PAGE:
“The best way for an investor to avoid popular delusions is to focus not on outlook but on value.”
- John Templeton
At Nintai Investments, we look for high-quality investments that we can hold for the long term and let value accumulate over time. A key component in maintaining quality in the portfolio is finding companies with excellent management with a long history of outstanding capital allocation. Warren Buffett's famous adage is that he always invests in companies an idiot could run because one day, one will. We agree with this. We also try to avoid such situations before said idiots rise to the top.
But even with the best planning, an investor can occasionally find themselves in a situation where a high-quality company’s management suddenly runs itself (and the company) right off the rails. In most cases, these are utterly unforced errors, with either the Board making a poor decision in hiring managers or senior executives falling prey to empire building and other poor capital allocation decisions. At Nintai Investments, perhaps nothing aggravates us more than when management suddenly alters course with a genuinely bone-headed decision that puts our entire investment thesis and valuation at risk.
Masimo: “A Brilliant Little Cash Machine”
In 2021, Nintai Investments initiated a position in Masimo (MASI), a medical device company specializing in measuring blood oxygenation levels. The company sells oximeters (the device the nurse clips on the end of your finger to measure your oxygen saturation rates), along with monitors and other technologies that support these measurement tools. Masimo first came to our attention in early 2010, and we first purchased shares in the former Nintai Partners Charitable Trust in May 2010.
When we issued our initial investment case, we summarized the company in the following manner:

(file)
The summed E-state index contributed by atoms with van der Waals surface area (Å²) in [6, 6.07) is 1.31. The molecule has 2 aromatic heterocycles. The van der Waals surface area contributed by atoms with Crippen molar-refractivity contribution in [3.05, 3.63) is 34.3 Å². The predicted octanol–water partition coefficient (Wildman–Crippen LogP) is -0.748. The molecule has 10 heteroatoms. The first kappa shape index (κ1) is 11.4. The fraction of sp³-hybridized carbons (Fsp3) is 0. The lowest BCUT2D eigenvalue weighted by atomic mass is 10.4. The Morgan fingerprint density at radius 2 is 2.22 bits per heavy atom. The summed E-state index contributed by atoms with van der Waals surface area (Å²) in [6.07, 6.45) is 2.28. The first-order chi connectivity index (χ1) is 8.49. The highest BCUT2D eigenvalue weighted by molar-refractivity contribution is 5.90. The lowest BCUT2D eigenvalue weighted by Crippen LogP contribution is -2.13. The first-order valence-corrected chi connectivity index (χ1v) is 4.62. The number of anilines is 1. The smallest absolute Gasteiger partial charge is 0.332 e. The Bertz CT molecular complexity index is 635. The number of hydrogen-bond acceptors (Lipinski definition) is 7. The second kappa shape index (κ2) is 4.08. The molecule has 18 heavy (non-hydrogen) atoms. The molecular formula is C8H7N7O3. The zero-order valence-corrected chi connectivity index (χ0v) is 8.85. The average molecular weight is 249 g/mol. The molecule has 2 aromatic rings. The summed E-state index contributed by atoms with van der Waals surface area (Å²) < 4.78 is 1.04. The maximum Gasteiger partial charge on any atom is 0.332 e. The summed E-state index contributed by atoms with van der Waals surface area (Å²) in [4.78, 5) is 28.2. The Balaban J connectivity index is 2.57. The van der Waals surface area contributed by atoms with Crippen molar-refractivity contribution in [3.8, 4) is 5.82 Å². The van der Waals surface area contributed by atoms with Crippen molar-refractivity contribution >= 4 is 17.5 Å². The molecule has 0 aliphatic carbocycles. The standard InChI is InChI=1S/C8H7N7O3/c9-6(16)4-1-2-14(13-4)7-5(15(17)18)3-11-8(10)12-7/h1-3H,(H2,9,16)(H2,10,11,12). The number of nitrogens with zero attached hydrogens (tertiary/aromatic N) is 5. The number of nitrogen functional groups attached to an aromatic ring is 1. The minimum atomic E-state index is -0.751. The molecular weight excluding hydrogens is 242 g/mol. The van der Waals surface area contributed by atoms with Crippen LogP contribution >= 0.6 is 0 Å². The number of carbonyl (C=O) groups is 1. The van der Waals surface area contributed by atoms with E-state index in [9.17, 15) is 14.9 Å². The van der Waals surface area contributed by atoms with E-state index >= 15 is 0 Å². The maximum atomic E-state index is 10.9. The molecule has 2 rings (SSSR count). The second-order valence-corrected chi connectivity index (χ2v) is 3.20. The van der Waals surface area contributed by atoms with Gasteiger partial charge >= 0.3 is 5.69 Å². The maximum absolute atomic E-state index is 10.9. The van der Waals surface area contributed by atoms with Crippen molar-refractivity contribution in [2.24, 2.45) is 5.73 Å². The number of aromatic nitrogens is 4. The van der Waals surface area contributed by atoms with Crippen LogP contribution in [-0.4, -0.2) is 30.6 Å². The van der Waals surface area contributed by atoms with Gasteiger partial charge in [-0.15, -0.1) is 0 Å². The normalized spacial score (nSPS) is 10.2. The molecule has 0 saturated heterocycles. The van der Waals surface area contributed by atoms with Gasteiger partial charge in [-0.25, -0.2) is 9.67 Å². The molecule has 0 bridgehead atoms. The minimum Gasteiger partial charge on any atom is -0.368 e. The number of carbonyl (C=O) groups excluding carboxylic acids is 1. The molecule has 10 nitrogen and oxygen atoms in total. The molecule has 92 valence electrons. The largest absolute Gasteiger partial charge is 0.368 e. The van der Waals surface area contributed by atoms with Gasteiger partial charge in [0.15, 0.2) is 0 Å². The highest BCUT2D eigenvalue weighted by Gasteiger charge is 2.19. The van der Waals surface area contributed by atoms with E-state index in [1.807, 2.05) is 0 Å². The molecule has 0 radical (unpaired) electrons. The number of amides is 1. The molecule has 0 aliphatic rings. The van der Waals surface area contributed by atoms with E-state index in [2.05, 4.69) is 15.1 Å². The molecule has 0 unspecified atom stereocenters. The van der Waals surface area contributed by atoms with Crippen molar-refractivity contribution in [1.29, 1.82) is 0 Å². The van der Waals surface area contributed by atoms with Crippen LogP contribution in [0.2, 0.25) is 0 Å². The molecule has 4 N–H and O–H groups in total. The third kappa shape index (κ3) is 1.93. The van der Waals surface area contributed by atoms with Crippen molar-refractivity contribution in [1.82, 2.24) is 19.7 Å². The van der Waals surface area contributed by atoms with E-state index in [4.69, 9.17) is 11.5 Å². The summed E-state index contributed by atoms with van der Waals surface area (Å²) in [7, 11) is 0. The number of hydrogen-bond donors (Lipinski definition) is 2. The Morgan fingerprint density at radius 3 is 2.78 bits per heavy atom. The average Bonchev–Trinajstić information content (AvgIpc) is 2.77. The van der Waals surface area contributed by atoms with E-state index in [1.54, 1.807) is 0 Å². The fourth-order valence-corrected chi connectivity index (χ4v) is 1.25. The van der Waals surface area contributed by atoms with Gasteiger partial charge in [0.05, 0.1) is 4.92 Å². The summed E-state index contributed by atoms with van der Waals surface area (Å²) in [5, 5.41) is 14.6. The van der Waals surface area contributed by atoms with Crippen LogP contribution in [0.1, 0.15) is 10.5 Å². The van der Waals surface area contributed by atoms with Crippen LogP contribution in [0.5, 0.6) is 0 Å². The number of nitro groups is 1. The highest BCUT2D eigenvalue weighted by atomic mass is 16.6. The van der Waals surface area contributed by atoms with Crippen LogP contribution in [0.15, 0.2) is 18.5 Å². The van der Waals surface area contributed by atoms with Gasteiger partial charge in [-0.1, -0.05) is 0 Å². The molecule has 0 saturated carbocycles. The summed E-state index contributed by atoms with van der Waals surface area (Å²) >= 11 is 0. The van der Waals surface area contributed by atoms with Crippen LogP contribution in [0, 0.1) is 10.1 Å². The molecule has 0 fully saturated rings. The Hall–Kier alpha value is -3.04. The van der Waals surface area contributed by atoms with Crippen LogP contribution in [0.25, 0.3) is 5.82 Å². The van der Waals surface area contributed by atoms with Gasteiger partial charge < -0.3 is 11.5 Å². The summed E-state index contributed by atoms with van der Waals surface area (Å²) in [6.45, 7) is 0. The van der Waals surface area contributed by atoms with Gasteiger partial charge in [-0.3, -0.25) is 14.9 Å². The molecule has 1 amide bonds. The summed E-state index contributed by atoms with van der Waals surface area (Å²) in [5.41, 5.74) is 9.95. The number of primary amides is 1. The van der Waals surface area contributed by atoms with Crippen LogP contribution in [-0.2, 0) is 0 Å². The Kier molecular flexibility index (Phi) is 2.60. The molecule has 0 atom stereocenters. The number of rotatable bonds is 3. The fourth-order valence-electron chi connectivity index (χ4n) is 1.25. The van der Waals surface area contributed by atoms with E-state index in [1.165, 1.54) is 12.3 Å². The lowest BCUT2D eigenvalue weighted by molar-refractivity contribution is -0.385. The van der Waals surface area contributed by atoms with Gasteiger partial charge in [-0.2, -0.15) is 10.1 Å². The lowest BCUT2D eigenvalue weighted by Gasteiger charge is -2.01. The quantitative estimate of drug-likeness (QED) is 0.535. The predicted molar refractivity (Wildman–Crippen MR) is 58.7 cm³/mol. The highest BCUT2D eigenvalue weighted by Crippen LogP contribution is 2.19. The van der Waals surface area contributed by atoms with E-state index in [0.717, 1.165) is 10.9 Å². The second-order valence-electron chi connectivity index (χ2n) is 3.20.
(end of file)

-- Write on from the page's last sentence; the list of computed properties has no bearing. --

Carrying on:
“Masimo is a gem of a business. Positioned to take advantage of increasingly personalized healthcare and the move from the fee-for-service model, we see the company growing free cash flow by 12-14% annually over the next decade. The company has a clean balance sheet, high returns on assets, equity, and capital, and no debt. The management team has traditionally focused on organic growth funded by free cash flow.”
This is a company we look to hold for decades, if not forever. The company has an extremely deep moat with hundreds of patents protecting its core technology and market acceptance as the clear leader in its field. We greatly admired a management team conservative in its capital allocation seeking small bolt-on acquisitions and a focus on high capital return organic growth. We were pleased to own a company that kept a laser-like focus on its capital returns while dominating its niche market.
Sound United: “A Genius Move or Pure Madness”
Our investment thesis in Masimo was dramatically altered when the company announced in February 2022 that they were acquiring Sound United, a leader in consumer audio products. I will briefly go into our thoughts on the acquisition, but the markets were not pleased with the announcement. The stock dropped from $229/share on the day before the announcement to $144/share on the day of the announcement. Our thoughts were much the same. Our initial assessment of the deal centered on several core issues.